Monday, August 30, 2010

Play Day

I really needed a play day.  My brain has been taxed.  I have spent the last couple of weeks writing patterns.  I still have a few to write, but those can wait.  I need a fun day.  I had refrained from dyeing fabric while waiting to tape The Quilt Show.  I always end up with dye on my hands, no matter how careful I am .  I didn't think that would look good on camera.  So the show is done and I've been itching to put some color on fabric.  My inspiration has been this group of fabrics that I bought at the Quilt Odyssey show this summer.  I love these colors.
I had 3 1/2 yds of one PFD fabric and some smaller pieces of some other PFD fabrics.  I also found an apron at Target that was 100% cotton and I had  a PFD t-shirt that I had bought when I was at Pro Chem.  I also decided to  play around with dyeing some threads.  I like to use these plastic rods from my kids' K'nex.  Aren't I glad that I decided to save them for potential grandchildren and now they have been repurposed. 

To limit the amount of dye that ends up on my hands, I like to use plastic baggies.  If I want a mottled look, I just put in the fabric, pour in the dye mixture, then the soda ash solution and I leave it.  If I want a more solid look, I mush, mush, mush it.

Ta dah - the results:

Friday, August 27, 2010

Torah Cover Project - The End

The Torah coves have been delivered.  A 2 hour drive to Easton, MD with husband and dog.  Easton is a quaint town on the Eastern shore of Maryland.  An artsy town with lots of little shops and restaurants.  I googled pet friendly restaurants and there were many to choose from.  We had a great lunch outdoors at Mason's.  One of us had to have crab cakes.  And they were yummy.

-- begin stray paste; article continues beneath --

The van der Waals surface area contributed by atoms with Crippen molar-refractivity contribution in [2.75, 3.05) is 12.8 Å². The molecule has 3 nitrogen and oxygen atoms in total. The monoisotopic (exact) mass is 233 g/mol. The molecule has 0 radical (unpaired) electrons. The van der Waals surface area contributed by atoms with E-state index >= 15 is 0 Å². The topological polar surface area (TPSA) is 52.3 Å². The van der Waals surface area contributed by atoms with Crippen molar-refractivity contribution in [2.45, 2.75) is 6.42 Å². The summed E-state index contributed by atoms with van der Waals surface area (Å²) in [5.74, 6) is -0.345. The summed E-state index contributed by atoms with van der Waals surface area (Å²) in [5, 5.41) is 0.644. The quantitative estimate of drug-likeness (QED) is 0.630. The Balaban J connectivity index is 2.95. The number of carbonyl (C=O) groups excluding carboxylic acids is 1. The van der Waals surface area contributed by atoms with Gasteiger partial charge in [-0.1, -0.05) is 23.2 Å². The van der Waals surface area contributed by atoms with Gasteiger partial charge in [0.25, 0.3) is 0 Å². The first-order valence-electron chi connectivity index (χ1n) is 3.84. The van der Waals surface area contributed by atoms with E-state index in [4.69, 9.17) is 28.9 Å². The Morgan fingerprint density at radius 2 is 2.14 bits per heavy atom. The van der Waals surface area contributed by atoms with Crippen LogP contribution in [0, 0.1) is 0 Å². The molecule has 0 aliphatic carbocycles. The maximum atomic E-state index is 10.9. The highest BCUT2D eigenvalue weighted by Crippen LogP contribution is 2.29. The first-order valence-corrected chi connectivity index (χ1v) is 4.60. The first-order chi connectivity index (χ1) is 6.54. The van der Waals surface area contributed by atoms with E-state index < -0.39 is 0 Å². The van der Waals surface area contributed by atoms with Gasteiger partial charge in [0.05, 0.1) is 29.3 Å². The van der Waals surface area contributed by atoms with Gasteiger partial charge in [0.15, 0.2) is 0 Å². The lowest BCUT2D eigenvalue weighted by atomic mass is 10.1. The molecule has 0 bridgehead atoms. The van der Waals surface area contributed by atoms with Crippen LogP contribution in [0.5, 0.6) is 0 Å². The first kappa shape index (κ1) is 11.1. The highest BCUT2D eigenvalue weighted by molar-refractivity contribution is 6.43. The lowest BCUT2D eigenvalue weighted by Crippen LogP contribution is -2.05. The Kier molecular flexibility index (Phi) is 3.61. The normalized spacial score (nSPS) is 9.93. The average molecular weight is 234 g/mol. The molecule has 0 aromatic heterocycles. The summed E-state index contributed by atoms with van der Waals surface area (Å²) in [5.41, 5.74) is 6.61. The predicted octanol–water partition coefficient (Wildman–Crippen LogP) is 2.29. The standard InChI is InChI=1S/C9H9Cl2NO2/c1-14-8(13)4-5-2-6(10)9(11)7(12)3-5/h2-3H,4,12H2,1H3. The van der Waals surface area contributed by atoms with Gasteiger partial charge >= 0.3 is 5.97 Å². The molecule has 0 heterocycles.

The soon to be retired Torah covers

We headed over to Temple B'Nai Israel after lunch.  I presented the 3 covers to Rabbi Peter Hyman and the temple member who made this all possible, Vicki Zuckerman.  And the reason that I do commissions like these happened next - the thrill in their eyes and their words upon  seeing the finished product.  They loved them and thought they looked so much better in person.  Everyone had their own favorite.
The new Torah covers created by me

I'll be headed back to Easton in October for their formal dedication.  It will be a wonderful evening - getting to see the congregation's  response, meeting the couple that provided the financial support for the project and seeing the Torah covers in their place of honor.

I have to say that it is an honor for me to have my work in such a holy place for many years to come.

Tuesday, August 24, 2010

AAQI and Bandywine Valley Quilt Guild

AAQI is the acronym for Alzheimer's Art Quilt Initiative.  It was started by a wonderful quilter named Ami Simms whose mother was afflicted with this heart breaking disease.  Ami made it her mission to raise funds for research while educating people about Alzheimer's.  Her modus operandi was to use something she was very familiar with - quilts!